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what matters

November 7, 2011

[Welcome to Chasing Maybes. Here, I stare down my preferences and prejudices, one Trivial Pursuit category at a time.  I’m tying a big red ribbon around October’s category, History, and sending it lovingly on its way to make room for our next chapter.]

Happy Monday morning, and welcome to the next day of the rest of your life…  or something. 

Concluding my History chapter, this past week found me steeped in a million different shades of the past:  genealogy, reunions, religion, death, ways of knowing.  While I have so much more to learn on each of these topics — I’m only skating on their surfaces now — I am thrilled by where this project has led me so far.

image by l. marie via flickr

We are off to my hometown next weekend, where my parents have invited me to dig through their copious family history files.  If you had told me I’d be excited by this prospect three months ago, I just might have laughed uproariously.  Today?  I can’t wait to dig in, which is a primary gift of this Chasing Maybes project.  Prior to beginning this process of challenging my preferences, I couldn’t have imagined its richness; its depths.

My good friend lost her grandmother two weeks ago.  She sent me the obituary yesterday, accompanied by a note chronicling her surprise at some of the details of her grandmother’s life.  “There’s a part of me that feels I’m missing something not claiming some of that family history,”  she wrote.  “I don’t expect that it’s going to change who I am, but it would certainly give me a new appreciation for my family.”  In her message, she said she was committed to asking more questions, doing more research, and learning more about the origins of the family she loves so much.  She said this month’s CM category had encouraged her pursuit of her family history — another gift of this project.

image by adam selwood via flickr

Have you ever completed the telling “write your own obituary” exercise, which demands that you distill who and what you were, what your life meant, in a few short sentences?  I recall doing it in high school, but I can’t for the life of me (pun intended) remember what mine said.  Because of my good friend’s message, I’ll consider my obituary this week.  I’ll try to listen beyond the noise and to overlook the minutiae.  I’ll try my best to pay attention to what is beautiful, I’ll try to want what I have, and I’ll try to ignore what won’t “mean a thing in a hundred years,” as the Blues Traveler song goes.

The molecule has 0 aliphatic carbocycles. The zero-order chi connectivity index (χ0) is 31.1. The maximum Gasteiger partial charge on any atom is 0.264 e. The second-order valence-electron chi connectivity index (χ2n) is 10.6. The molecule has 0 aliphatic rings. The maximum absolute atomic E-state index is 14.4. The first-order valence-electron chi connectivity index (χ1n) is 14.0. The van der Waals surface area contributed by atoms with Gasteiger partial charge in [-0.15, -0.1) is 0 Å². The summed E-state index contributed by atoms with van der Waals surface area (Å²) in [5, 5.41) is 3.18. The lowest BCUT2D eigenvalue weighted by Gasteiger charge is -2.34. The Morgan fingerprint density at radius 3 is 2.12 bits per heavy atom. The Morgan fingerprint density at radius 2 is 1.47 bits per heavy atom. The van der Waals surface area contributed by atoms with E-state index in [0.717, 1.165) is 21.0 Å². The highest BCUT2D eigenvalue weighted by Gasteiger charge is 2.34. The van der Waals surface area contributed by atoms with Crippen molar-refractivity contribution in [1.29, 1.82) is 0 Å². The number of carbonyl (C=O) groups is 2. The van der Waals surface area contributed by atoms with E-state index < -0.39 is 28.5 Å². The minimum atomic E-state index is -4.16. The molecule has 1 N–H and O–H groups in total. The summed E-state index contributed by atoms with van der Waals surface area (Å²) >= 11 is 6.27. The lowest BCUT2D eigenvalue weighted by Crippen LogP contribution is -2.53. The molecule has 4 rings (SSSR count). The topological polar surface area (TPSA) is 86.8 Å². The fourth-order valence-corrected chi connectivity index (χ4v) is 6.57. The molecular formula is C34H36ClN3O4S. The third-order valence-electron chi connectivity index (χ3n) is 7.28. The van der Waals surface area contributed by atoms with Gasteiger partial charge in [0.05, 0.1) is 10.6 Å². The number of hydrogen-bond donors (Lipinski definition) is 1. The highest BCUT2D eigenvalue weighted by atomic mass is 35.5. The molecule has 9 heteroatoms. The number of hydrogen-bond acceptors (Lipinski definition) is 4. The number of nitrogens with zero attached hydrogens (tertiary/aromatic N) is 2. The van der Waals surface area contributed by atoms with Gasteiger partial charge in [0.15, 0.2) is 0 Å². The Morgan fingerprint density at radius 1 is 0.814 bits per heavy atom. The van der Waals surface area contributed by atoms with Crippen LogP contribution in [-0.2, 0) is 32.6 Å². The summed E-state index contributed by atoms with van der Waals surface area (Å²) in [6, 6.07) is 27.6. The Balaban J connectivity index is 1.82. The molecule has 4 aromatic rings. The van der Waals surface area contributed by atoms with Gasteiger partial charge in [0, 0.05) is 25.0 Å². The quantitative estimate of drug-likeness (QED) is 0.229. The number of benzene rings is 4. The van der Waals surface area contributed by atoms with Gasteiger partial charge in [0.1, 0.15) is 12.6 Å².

With my boys

It’s a new month, and — for those of you who notice such things — I’ll be addressing the final Trivial Pursuit pie piece, Arts and Literature, in November.  I just can’t wait.

I hope today finds you surrounded by what matters.  Thank you, as always, for showing up.

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5 Comments leave one →
  1. November 7, 2011 1:03 pm

    As someone who has lost both parents, I can’t tell you how much I wish that I had spent even more time with them and learned more about their memories and histories. I promise that you will never regret the time spent despite how boring it may seem today… The gems are the hundreds of small stories that go along with the articles, photos and documents. Enjoy!!!

  2. November 7, 2011 5:41 pm

    Alan, what a poignant reminder to pay attention to the little things now… I really appreciate it.

  3. Emily MacGregor permalink
    November 8, 2011 12:55 pm

    Thank you for this today, I needed it!

    • November 8, 2011 8:37 pm

      oh, Emily, it is so great to hear from you! I hope you are doing great. love seeing pics of that cute boy on FB.

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  1. art? well, we’ll call it success. « Chasing Maybes

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